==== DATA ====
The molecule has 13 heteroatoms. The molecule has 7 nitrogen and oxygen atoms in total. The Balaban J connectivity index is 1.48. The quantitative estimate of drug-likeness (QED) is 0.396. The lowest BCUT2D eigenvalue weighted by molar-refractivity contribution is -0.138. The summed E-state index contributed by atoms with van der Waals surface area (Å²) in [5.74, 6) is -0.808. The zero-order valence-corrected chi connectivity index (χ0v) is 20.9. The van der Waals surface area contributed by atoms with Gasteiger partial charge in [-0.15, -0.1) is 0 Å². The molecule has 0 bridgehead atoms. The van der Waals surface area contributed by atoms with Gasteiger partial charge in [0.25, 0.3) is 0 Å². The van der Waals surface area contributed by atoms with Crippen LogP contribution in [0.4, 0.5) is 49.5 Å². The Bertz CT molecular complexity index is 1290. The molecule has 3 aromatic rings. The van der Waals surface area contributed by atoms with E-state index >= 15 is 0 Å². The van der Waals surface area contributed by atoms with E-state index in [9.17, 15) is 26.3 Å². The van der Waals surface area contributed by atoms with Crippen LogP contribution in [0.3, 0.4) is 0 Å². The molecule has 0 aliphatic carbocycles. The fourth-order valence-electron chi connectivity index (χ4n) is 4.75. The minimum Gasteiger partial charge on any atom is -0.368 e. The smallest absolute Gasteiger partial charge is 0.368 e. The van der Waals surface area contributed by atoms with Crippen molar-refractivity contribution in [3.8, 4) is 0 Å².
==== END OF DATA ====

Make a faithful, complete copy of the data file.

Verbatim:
The molecule has 13 heteroatoms. The molecule has 7 nitrogen and oxygen atoms in total. The Balaban J connectivity index is 1.48. The quantitative estimate of drug-likeness (QED) is 0.396. The lowest BCUT2D eigenvalue weighted by molar-refractivity contribution is -0.138. The summed E-state index contributed by atoms with van der Waals surface area (Å²) in [5.74, 6) is -0.808. The zero-order valence-corrected chi connectivity index (χ0v) is 20.9. The van der Waals surface area contributed by atoms with Gasteiger partial charge in [-0.15, -0.1) is 0 Å². The molecule has 0 bridgehead atoms. The van der Waals surface area contributed by atoms with Gasteiger partial charge in [0.25, 0.3) is 0 Å². The van der Waals surface area contributed by atoms with Crippen LogP contribution in [0.4, 0.5) is 49.5 Å². The Bertz CT molecular complexity index is 1290. The molecule has 3 aromatic rings. The van der Waals surface area contributed by atoms with E-state index >= 15 is 0 Å². The van der Waals surface area contributed by atoms with E-state index in [9.17, 15) is 26.3 Å². The van der Waals surface area contributed by atoms with Crippen LogP contribution in [0.3, 0.4) is 0 Å². The molecule has 0 aliphatic carbocycles. The fourth-order valence-electron chi connectivity index (χ4n) is 4.75. The minimum Gasteiger partial charge on any atom is -0.368 e. The smallest absolute Gasteiger partial charge is 0.368 e. The van der Waals surface area contributed by atoms with Crippen molar-refractivity contribution in [3.8, 4) is 0 Å².